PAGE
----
The all-time closing high for the Dow Jones Industrial Average was reached two years ago today at 14,165.53. While we remember it well, the memory is more likely to fade between now and the lengthy period of time it will probably take to return to that level. Structural changes to the economy, a shift in risk attitudes across entities, and demographics that favor ownership of less-risky asset classes mean that any move back to the all-time high will more likely be a grind than a leap.
This is hardly a challenged prognostication given all that has happened in recent years and in light of the fact that investors have shown for nearly a decade that their days of irrational exuberance are over.
In its place is a more practical and thoughtful style of investing, one that fits both the times and the needs of individual investors. This means that households will be more long-term minded than they’ve been the past quarter-century and they will avoid casino-style investing and the many pitfalls that go with it. Investors will do this by placing greater emphasis on both the secular forces that shape economies and markets, and on personal financial goals.
Since 2000, Households Have Steered Clear of Equities
When the stock market peaked two years ago, the household sector had less to celebrate than it did in 2000 when stock prices saw their last major peak. Households in-between the two peaks had learned lessons that generations of investors had learned since Tulip Mania in the 1630s. Investors realized after the financial bubble burst in 2000 that investing a large portion of one's assets in one asset class was not wise, especially after having done so with little regard to long-term fundamentals. Data to support this claim are plentiful, and they show that investors on the aggregate have matured, both literally and figuratively. Specifically, data from the Federal Reserve's Flow of Funds report show that since the financial bubble burst in 2000, households have shrunk their stock holdings as a percentage of their financial assets. In addition, households have become a far smaller share of the total value of equities outstanding.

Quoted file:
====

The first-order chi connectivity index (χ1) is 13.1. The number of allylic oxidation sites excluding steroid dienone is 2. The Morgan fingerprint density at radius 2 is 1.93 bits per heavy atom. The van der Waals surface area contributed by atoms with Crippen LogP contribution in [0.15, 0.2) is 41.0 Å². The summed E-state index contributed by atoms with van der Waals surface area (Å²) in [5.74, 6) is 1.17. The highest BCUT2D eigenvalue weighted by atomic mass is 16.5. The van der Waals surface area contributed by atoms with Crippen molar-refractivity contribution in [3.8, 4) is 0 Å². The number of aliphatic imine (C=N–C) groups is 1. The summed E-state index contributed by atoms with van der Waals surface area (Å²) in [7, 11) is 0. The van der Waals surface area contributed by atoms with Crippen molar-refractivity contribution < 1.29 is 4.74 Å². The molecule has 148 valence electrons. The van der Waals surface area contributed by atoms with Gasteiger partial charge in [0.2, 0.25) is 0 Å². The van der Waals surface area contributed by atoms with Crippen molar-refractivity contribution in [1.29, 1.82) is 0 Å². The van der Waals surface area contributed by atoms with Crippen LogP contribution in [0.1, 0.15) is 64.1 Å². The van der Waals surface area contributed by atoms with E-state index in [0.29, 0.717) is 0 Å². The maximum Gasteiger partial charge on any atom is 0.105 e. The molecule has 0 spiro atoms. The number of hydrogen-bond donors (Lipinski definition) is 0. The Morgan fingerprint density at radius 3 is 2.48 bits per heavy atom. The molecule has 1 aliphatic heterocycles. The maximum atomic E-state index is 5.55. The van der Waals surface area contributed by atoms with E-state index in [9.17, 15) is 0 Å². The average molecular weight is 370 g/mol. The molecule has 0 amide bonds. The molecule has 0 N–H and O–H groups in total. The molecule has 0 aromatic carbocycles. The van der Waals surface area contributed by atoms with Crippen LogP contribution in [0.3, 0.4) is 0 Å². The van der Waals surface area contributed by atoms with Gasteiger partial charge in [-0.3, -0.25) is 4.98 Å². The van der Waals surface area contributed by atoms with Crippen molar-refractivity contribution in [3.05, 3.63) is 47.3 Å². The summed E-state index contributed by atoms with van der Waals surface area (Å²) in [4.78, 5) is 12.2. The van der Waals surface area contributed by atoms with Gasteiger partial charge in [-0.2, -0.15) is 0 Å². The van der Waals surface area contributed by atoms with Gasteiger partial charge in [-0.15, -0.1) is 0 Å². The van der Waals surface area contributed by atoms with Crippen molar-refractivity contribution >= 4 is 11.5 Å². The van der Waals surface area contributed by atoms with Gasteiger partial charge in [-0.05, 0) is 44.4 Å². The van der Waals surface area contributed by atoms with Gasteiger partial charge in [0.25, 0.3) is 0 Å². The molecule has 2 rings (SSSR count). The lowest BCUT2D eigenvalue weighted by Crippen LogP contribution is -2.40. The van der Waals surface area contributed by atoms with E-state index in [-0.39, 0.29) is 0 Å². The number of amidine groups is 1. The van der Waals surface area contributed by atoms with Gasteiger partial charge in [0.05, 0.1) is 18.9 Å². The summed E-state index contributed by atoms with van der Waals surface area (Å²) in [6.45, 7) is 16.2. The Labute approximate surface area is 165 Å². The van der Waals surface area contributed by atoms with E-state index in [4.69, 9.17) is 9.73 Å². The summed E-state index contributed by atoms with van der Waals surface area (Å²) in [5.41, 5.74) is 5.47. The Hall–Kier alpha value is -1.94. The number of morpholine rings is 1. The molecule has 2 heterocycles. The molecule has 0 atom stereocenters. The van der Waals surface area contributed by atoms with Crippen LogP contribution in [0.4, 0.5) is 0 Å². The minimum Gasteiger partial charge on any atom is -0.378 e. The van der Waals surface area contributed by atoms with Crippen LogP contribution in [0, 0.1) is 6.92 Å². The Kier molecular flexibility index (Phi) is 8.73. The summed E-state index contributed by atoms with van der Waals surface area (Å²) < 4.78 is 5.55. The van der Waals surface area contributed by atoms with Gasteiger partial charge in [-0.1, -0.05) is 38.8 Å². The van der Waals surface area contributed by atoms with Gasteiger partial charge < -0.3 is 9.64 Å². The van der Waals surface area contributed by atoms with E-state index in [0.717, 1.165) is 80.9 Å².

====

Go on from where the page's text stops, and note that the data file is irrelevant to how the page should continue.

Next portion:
To be more precise, data from the Federal Reserve’s Flow of Funds statistics indicate that at the end of 1999, the household sector directly held $10.050 trillion of corporate equities, or 51.7% of the total market value of stocks. When the bubble burst, the household sector fled, such that two years later the tally was down to 43.6%. In 2004, the figure fell to 39.5% and the tally has not gone back above 40% since then, hovering around 37% the past three years and at the end of the first half of this year.
As a share of the household sector’s financial assets, equities are also playing a smaller role. In 1999, 20.3% of the household sector’s $34.5 trillion of assets were directly held in corporate equities. Two years later the tally was down to 13.5%. At the end of the first half of this year it was down to 9.3%.
These data clearly show a more conservative style of investing, which was evident in the decline in the price-to-earnings ratio of the Standard & Poor’s 500. It steadily declined after the financial bubble burst, to between 15.0 and 17.0 in the several years leading up to the recent financial crisis, from the upper 20s in the years before the financial bubble burst. Irrational exuberance moved from the equity market to the housing market, it seems.
The idea that households will invest more conservatively in the years ahead is strongly supported by the above and by the fact that the U.S. population is aging. On my first point, I ask rhetorically: doesn’t it seem likely that if households because of the shock they received in 2000 stayed nimble about investing in equities (even as equities rallied into 2007) that they will remain nimble following recent events? Moreover, won’t the aging of the U.S. population play a role in keeping it this way? Aging Baby Boomers certainly seem likely to be more conservative about their investment approach and construct a portfolio that is both diversified and one that contains fewer risky assets than in years past.
None of this is to say that equities won't rise in price; they probably will--as usual, in-line with the growth rate in corporate profits, which in the first half of 2009 was 10%. Cost-cutting was the driving force behind the earnings gain, and such could drive earnings for a bit longer, which leads to a question of sustainability. Ultimately there need be a handoff from inventory- and fiscal-led stimulus to more sustainable sources of demand. Gains in equities and other risk assets can through endogenous forces provide a spark and ignite more sustainable sources of demand, but the winds working to prevent the fire from catching on remain formidable.
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Tony Crescenzi is Senior VP, Strategist, Portfolio Manager Pimco. Crescenzi makes regular appearances on financial television stations such as CNBC and Bloomberg, and is frequently quoted across the news media. He is also the author of "Investing from the Top Down," "The Strategic Bond Investor," and co-author of the 1200-page book "The Money Market."